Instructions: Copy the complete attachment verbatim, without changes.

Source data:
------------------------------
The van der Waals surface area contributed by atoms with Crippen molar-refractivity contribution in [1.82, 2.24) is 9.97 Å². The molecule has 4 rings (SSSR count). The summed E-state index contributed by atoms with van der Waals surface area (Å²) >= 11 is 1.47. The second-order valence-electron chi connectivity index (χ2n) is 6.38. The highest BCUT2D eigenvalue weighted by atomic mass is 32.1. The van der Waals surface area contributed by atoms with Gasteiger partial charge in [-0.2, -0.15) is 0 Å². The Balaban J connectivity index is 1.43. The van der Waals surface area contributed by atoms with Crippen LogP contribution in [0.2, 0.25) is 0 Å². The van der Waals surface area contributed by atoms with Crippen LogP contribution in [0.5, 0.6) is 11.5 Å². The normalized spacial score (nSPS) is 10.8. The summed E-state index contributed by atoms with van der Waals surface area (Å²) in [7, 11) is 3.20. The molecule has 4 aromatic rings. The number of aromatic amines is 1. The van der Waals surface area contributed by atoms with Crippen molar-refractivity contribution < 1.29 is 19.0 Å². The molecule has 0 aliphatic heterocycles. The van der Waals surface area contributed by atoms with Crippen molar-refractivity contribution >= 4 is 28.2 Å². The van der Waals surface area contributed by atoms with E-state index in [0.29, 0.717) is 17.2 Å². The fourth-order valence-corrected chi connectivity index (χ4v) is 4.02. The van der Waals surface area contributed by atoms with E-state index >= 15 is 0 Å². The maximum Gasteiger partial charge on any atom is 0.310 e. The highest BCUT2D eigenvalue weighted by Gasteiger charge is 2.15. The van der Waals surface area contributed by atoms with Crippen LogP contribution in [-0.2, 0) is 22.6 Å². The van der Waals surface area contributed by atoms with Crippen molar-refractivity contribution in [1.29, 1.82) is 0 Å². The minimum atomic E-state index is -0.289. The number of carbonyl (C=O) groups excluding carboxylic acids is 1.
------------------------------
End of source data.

The van der Waals surface area contributed by atoms with Crippen molar-refractivity contribution in [1.82, 2.24) is 9.97 Å². The molecule has 4 rings (SSSR count). The summed E-state index contributed by atoms with van der Waals surface area (Å²) >= 11 is 1.47. The second-order valence-electron chi connectivity index (χ2n) is 6.38. The highest BCUT2D eigenvalue weighted by atomic mass is 32.1. The van der Waals surface area contributed by atoms with Gasteiger partial charge in [-0.2, -0.15) is 0 Å². The Balaban J connectivity index is 1.43. The van der Waals surface area contributed by atoms with Crippen LogP contribution in [0.2, 0.25) is 0 Å². The van der Waals surface area contributed by atoms with Crippen LogP contribution in [0.5, 0.6) is 11.5 Å². The normalized spacial score (nSPS) is 10.8. The summed E-state index contributed by atoms with van der Waals surface area (Å²) in [7, 11) is 3.20. The molecule has 4 aromatic rings. The number of aromatic amines is 1. The van der Waals surface area contributed by atoms with Crippen molar-refractivity contribution < 1.29 is 19.0 Å². The molecule has 0 aliphatic heterocycles. The van der Waals surface area contributed by atoms with Crippen molar-refractivity contribution >= 4 is 28.2 Å². The van der Waals surface area contributed by atoms with E-state index in [0.29, 0.717) is 17.2 Å². The fourth-order valence-corrected chi connectivity index (χ4v) is 4.02. The van der Waals surface area contributed by atoms with E-state index >= 15 is 0 Å². The maximum Gasteiger partial charge on any atom is 0.310 e. The highest BCUT2D eigenvalue weighted by Gasteiger charge is 2.15. The van der Waals surface area contributed by atoms with Crippen LogP contribution in [-0.2, 0) is 22.6 Å². The van der Waals surface area contributed by atoms with Crippen molar-refractivity contribution in [1.29, 1.82) is 0 Å². The minimum atomic E-state index is -0.289. The number of carbonyl (C=O) groups excluding carboxylic acids is 1.